Disgraced former lord mayor Robert Doyle has embarked on a television and radio blitz, tearfully apologising for the hurt and “offence” caused by his actions towards three women during his time in office.
But he declined to address the findings against him. Three separate independent investigations have found he embarked on behaviour that constituted sexual harassment and sexual misconduct.
Former lord mayor Robert Doyle appearing on A Current Affair on Monday night.Credit:A Current Affair
“I’m not going to comment on specific things,” he told Channel Nine’s A Current Affair on Monday night. Nine also owns The Age.
“I’m not going to argue the report or its findings; they are history now. And I am trying, trying to say to the people who I have hurt, I have heard you, I have listened to you. And I’m so sorry.”
Three years after The Age revealed three women had made allegations of sexual misconduct against Mr Doyle, he appeared on Neil Mitchell’s breakfast show on 3AW, and A Current Affair, to offer his apologies to the women. He did not respond to a request for comment from The Age.
In late 2017, The Age revealed two female councillors at Melbourne City Council, Cathy Oke and Tessa Sullivan, had accused the then lord mayor of sexual harassment.
After those initial reports, a third woman, Kharla Williams, came forward to complain about his behaviour at a Melbourne Health awards ceremony held in June 2016.
Mr Doyle stood aside immediately after the initial accusations. He resigned in February 2018, soon after the Melbourne Health allegations were made.
A drawn and tearful Mr Doyle told A Current Affair he was sorry for the offence his actions had caused, but said he had not contacted the women directly to offer his apologies.
“I don’t know that they want to be reminded of me,” he said.
For the past three years, Mr Doyle has declined to participate in the inquiries into his behaviour, citing poor mental health.
The last of those inquiries, led by Charles Scerri, QC, for the Health Department, found Mr Doyle had committed “serious misconduct of a sexual nature” against a woman at a dinner awards ceremony while he was chairman of Melbourne Health.
“The conduct varies in degree of seriousness,” the report said. “Some of the conduct could be described as over-familiar, rude, obnoxious or sleazy. In that category were inappropriate comments that Mr Doyle made about the complainant’s appearance.
“However, some of the conduct was ‘serious misconduct of a sexual nature’ within the scope of [the] investigation. This included touching the complainant’s inner thigh, close to her groin and the complainant’s lower back.”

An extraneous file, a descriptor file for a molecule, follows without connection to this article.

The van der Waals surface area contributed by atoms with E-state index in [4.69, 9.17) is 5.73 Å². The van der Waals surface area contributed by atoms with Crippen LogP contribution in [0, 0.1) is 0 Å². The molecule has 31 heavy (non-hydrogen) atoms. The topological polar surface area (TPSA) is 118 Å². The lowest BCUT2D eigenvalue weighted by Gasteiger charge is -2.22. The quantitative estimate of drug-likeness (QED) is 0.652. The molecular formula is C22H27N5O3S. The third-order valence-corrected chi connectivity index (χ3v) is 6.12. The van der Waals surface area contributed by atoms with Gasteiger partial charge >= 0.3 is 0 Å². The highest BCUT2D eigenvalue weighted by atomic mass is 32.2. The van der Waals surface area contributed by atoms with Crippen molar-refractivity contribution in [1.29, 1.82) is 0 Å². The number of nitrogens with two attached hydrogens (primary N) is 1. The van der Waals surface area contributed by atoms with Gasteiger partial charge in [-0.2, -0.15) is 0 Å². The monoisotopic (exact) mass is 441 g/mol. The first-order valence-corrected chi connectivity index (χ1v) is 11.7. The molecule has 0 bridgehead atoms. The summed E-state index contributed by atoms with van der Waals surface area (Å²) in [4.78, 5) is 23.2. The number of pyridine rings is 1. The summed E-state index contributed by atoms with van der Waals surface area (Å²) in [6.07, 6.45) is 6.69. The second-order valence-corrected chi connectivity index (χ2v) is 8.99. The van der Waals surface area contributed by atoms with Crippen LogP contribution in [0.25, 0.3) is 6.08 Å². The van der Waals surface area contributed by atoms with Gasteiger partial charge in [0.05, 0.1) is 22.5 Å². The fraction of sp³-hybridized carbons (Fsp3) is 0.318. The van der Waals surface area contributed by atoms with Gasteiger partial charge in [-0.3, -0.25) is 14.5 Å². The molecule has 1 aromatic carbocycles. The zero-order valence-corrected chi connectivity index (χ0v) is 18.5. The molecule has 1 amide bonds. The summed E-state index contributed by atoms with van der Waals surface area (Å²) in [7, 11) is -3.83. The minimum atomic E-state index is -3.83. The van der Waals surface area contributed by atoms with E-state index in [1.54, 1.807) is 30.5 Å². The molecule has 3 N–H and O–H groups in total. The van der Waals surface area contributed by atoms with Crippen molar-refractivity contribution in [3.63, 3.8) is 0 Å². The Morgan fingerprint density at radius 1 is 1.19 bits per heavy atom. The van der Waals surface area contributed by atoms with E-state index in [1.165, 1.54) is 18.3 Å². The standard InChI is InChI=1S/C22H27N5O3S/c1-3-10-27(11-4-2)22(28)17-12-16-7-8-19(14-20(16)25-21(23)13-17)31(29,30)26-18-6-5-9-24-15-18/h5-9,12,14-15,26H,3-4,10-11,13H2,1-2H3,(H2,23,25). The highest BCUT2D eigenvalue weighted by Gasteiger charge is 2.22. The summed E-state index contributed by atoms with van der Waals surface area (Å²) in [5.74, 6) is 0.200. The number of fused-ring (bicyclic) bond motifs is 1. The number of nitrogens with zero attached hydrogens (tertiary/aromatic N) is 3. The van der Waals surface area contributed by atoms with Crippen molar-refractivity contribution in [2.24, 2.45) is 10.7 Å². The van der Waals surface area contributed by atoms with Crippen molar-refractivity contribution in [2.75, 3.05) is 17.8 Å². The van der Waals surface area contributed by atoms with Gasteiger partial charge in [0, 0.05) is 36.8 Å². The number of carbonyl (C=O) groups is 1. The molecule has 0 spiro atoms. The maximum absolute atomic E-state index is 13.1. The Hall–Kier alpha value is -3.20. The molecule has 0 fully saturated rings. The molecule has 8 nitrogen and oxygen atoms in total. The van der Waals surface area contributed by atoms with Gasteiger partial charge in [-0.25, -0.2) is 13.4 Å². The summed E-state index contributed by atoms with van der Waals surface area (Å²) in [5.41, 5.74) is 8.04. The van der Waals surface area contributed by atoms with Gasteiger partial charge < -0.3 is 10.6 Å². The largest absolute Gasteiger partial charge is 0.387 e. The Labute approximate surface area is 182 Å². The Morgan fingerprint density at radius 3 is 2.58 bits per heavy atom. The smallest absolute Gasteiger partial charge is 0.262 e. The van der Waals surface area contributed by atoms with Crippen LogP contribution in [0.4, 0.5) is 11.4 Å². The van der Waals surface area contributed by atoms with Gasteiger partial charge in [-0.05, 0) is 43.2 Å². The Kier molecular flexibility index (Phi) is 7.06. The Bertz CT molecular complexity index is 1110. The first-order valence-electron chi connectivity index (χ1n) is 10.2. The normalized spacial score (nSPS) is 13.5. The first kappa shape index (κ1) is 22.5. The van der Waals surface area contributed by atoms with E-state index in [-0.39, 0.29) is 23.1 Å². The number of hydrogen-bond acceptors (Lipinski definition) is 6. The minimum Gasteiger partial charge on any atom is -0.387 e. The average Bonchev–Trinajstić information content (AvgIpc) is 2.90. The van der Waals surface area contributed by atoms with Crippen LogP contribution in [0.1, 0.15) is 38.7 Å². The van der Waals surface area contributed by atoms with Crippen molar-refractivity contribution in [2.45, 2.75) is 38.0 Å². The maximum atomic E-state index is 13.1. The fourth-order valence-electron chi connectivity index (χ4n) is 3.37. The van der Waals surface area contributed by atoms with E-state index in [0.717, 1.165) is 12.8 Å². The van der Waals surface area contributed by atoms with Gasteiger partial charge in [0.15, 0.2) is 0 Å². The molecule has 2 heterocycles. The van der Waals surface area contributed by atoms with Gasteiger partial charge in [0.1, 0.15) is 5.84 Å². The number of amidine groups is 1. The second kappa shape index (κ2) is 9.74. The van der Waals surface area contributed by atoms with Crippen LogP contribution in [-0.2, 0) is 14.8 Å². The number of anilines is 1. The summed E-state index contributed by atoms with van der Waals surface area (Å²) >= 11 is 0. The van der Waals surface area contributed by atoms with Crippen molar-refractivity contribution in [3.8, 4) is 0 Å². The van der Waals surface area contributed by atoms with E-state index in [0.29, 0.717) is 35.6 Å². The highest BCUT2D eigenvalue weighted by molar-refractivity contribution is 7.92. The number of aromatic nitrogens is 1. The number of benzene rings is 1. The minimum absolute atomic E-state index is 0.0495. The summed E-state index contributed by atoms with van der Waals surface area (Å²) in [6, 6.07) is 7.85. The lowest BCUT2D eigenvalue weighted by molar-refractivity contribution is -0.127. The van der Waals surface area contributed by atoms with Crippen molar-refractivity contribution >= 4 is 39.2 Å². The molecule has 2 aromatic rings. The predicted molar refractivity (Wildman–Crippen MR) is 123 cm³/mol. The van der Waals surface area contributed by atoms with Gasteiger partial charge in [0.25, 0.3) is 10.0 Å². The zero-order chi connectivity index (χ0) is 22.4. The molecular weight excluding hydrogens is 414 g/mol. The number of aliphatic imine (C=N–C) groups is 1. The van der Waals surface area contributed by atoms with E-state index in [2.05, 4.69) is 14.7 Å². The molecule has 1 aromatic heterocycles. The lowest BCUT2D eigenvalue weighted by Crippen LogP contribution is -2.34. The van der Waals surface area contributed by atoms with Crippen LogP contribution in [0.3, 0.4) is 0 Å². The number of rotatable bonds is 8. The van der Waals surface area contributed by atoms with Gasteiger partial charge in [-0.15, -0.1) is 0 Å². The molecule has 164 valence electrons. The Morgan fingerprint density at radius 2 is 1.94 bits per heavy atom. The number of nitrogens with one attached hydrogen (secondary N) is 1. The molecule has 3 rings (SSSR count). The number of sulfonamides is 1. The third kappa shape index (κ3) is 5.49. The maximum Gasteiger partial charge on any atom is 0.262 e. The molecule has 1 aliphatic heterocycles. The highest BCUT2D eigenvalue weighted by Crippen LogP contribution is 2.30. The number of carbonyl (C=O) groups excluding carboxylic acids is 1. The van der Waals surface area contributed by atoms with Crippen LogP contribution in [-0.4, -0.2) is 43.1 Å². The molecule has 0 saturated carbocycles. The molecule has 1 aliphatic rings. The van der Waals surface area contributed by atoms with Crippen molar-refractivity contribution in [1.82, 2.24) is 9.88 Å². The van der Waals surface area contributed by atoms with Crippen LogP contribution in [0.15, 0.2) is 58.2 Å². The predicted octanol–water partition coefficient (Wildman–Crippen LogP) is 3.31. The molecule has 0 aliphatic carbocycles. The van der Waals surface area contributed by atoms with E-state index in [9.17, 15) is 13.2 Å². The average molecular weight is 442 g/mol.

That report was released six weeks ago.
Mr Doyle, who had previously protested his innocence, stopped short of accepting the findings of the three inquiries – all of which backed his victims’ accounts of sexual harassment and misconduct.
Asked whether he had read the reports, Mr Doyle responded: “I don’t want to answer that.”
He said he did not consider himself a victim, and said actions carried consequences, but spoke of the personal toll the past three years had taken on him.
Mr Doyle said he had lost friends, work and relationships. He had been hospitalised, and had been suicidal.
“I have been hospitalised a number of times for lengthy periods of time to get the help that I need,” he told Nine.
“I don’t shy away from that. I’ve had times where I’ve been very low, and to come back from there. Again, I don’t want to be a victim. I have to understand and I have understood that those things are a result of actions of mine, that have consequences of actions of mine.”
Last year police closed a two-year sexual crimes investigation into Mr Doyle’s behaviour, after concluding there was insufficient likelihood of a criminal conviction. Before Monday, Mr Doyle had never responded to the allegations against him.
Asked why he was choosing to come forward to apologise to the three women now, he said he was only now able to speak publicly.
“Over the last three years, [I’ve done] a lot of thinking and a lot of listening,” he told 3AW. “I look back and I see arrogance, I see self-importance, I see the inability to see how your behaviours are affecting somebody else. Ugly, ugly stuff. And that was me.”
The Age contacted the three women involved, but all declined to speak. Lord mayor Sally Capp was not available for comment.
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